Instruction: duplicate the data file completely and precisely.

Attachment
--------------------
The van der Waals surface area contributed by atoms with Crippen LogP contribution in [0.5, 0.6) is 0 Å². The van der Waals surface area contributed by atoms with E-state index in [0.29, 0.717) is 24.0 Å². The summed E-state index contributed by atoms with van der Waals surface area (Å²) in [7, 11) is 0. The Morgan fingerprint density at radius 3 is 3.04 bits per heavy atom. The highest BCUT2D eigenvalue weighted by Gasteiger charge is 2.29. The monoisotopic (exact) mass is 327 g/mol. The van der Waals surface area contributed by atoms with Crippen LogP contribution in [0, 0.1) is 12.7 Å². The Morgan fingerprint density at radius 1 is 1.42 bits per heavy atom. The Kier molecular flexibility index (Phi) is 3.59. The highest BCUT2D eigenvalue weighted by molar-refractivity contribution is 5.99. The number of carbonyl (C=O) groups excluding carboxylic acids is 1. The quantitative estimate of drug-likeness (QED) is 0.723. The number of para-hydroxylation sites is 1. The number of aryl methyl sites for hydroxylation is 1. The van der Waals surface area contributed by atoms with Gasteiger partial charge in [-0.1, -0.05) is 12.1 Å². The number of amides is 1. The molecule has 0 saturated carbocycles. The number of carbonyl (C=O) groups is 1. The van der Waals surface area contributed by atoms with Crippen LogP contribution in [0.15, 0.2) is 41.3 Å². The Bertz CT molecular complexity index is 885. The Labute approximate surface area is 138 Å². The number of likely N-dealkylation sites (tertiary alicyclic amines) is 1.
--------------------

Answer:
The van der Waals surface area contributed by atoms with Crippen LogP contribution in [0.5, 0.6) is 0 Å². The van der Waals surface area contributed by atoms with E-state index in [0.29, 0.717) is 24.0 Å². The summed E-state index contributed by atoms with van der Waals surface area (Å²) in [7, 11) is 0. The Morgan fingerprint density at radius 3 is 3.04 bits per heavy atom. The highest BCUT2D eigenvalue weighted by Gasteiger charge is 2.29. The monoisotopic (exact) mass is 327 g/mol. The van der Waals surface area contributed by atoms with Crippen LogP contribution in [0, 0.1) is 12.7 Å². The Morgan fingerprint density at radius 1 is 1.42 bits per heavy atom. The Kier molecular flexibility index (Phi) is 3.59. The highest BCUT2D eigenvalue weighted by molar-refractivity contribution is 5.99. The number of carbonyl (C=O) groups excluding carboxylic acids is 1. The quantitative estimate of drug-likeness (QED) is 0.723. The number of para-hydroxylation sites is 1. The number of aryl methyl sites for hydroxylation is 1. The van der Waals surface area contributed by atoms with Gasteiger partial charge in [-0.1, -0.05) is 12.1 Å². The number of amides is 1. The molecule has 0 saturated carbocycles. The number of carbonyl (C=O) groups is 1. The van der Waals surface area contributed by atoms with Crippen LogP contribution in [0.15, 0.2) is 41.3 Å². The Bertz CT molecular complexity index is 885. The Labute approximate surface area is 138 Å². The number of likely N-dealkylation sites (tertiary alicyclic amines) is 1.